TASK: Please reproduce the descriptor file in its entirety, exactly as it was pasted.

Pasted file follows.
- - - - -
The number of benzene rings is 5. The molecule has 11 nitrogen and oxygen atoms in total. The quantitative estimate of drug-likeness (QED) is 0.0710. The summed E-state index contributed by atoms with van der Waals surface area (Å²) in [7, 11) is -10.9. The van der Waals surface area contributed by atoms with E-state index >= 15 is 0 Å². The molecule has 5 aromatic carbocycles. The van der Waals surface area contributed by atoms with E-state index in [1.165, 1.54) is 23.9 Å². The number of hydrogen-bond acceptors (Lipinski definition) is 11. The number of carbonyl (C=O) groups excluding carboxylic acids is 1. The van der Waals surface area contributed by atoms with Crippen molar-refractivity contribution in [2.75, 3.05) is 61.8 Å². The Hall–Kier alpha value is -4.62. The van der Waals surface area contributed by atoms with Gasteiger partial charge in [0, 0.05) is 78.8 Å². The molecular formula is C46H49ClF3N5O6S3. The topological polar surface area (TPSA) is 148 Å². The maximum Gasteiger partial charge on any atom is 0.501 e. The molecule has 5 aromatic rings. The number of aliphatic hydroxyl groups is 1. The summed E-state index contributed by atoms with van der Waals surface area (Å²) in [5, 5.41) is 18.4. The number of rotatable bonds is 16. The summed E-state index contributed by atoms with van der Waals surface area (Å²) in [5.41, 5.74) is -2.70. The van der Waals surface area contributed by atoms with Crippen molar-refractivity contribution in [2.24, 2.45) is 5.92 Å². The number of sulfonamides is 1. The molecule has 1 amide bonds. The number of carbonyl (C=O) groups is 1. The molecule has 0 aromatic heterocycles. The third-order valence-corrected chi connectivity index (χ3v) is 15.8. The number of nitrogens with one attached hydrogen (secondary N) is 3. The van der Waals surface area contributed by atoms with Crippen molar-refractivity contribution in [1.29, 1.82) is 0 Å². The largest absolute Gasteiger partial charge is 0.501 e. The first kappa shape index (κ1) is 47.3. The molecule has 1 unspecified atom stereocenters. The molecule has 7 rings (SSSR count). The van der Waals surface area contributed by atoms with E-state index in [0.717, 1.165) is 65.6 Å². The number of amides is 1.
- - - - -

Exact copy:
The number of benzene rings is 5. The molecule has 11 nitrogen and oxygen atoms in total. The quantitative estimate of drug-likeness (QED) is 0.0710. The summed E-state index contributed by atoms with van der Waals surface area (Å²) in [7, 11) is -10.9. The van der Waals surface area contributed by atoms with E-state index >= 15 is 0 Å². The molecule has 5 aromatic carbocycles. The van der Waals surface area contributed by atoms with E-state index in [1.165, 1.54) is 23.9 Å². The number of hydrogen-bond acceptors (Lipinski definition) is 11. The number of carbonyl (C=O) groups excluding carboxylic acids is 1. The van der Waals surface area contributed by atoms with Crippen molar-refractivity contribution in [2.75, 3.05) is 61.8 Å². The Hall–Kier alpha value is -4.62. The van der Waals surface area contributed by atoms with Gasteiger partial charge in [0, 0.05) is 78.8 Å². The molecular formula is C46H49ClF3N5O6S3. The topological polar surface area (TPSA) is 148 Å². The maximum Gasteiger partial charge on any atom is 0.501 e. The molecule has 5 aromatic rings. The number of aliphatic hydroxyl groups is 1. The summed E-state index contributed by atoms with van der Waals surface area (Å²) in [5, 5.41) is 18.4. The number of rotatable bonds is 16. The summed E-state index contributed by atoms with van der Waals surface area (Å²) in [5.41, 5.74) is -2.70. The van der Waals surface area contributed by atoms with Crippen molar-refractivity contribution in [2.24, 2.45) is 5.92 Å². The number of sulfonamides is 1. The molecule has 1 amide bonds. The number of carbonyl (C=O) groups is 1. The molecule has 0 aromatic heterocycles. The third-order valence-corrected chi connectivity index (χ3v) is 15.8. The number of nitrogens with one attached hydrogen (secondary N) is 3. The van der Waals surface area contributed by atoms with Crippen molar-refractivity contribution in [1.29, 1.82) is 0 Å². The largest absolute Gasteiger partial charge is 0.501 e. The first kappa shape index (κ1) is 47.3. The molecule has 1 unspecified atom stereocenters. The molecule has 7 rings (SSSR count). The van der Waals surface area contributed by atoms with E-state index in [0.717, 1.165) is 65.6 Å². The number of amides is 1.